Godfall’s world of Aperion is a new one - and one that hasn’t been explored yet. Being a new IP, this gave the game’s composer, Ben MacDougall, plenty of room to experiment with. He tells TechRadar that his training as a flute player really shined through in the game’s soundtrack, with the instrument giving the game a more melodic influence. Aperion has no existing associations, so MacDougall took inspiration from the world itself, and discussed both the characters and story of how the world came to be with director Keith Lee.
Sonically, MacDougall utilized a large orchestral sound for an expansive soundtrack, as an epic tale requires an epic score. An orchestra is capable of creating both sonic mayhem and beauty equally. He had been playing in symphony orchestras for many years, so writing one felt natural to him, saying, “When you combine that more traditional writing-style with my fascination for making instruments and warping them into new sonic forms, you suddenly have something that feels new, but also grounded.”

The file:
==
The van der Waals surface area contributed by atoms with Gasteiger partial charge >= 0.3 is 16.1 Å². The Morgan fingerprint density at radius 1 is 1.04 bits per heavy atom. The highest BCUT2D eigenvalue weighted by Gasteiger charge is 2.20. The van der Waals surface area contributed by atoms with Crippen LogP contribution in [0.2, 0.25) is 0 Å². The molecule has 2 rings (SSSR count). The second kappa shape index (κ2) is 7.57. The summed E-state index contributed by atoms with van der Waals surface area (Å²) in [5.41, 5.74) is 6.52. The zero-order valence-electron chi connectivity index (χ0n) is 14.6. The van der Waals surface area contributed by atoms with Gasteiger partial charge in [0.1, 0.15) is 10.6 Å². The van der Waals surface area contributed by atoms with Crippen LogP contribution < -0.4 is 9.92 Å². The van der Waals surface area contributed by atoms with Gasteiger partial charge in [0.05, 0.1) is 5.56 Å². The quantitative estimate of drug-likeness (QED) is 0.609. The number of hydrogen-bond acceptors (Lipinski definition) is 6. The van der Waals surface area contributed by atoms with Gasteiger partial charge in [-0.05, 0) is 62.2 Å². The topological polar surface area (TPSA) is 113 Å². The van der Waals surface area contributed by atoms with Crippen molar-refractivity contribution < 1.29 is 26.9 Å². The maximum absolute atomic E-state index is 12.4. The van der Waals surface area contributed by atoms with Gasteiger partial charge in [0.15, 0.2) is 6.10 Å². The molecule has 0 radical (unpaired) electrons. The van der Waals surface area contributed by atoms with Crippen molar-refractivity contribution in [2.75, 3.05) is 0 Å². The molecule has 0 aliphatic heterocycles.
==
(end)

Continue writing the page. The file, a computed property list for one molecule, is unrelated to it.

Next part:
MacDougall noted that it's the contrast between quiet moments and the loud moments. For him, one of the most interesting challenges with Godfall was to find a balance between cues that offer moments of comparative serenity in the otherwise tense, violent world of Aperion while also considering different levels of combat intensity. The mix between the game’s soundtrack and the sound effects coming from weapons, enemies, and environments, all come to life through the power of new hardware.
Utilizing next-gen hardware
Travis Fox, senior producer at Counterplay, says that with the processing power of next-generation consoles, designers are more intentional when crafting different sounds in a sequence and adding additional layers to the game world.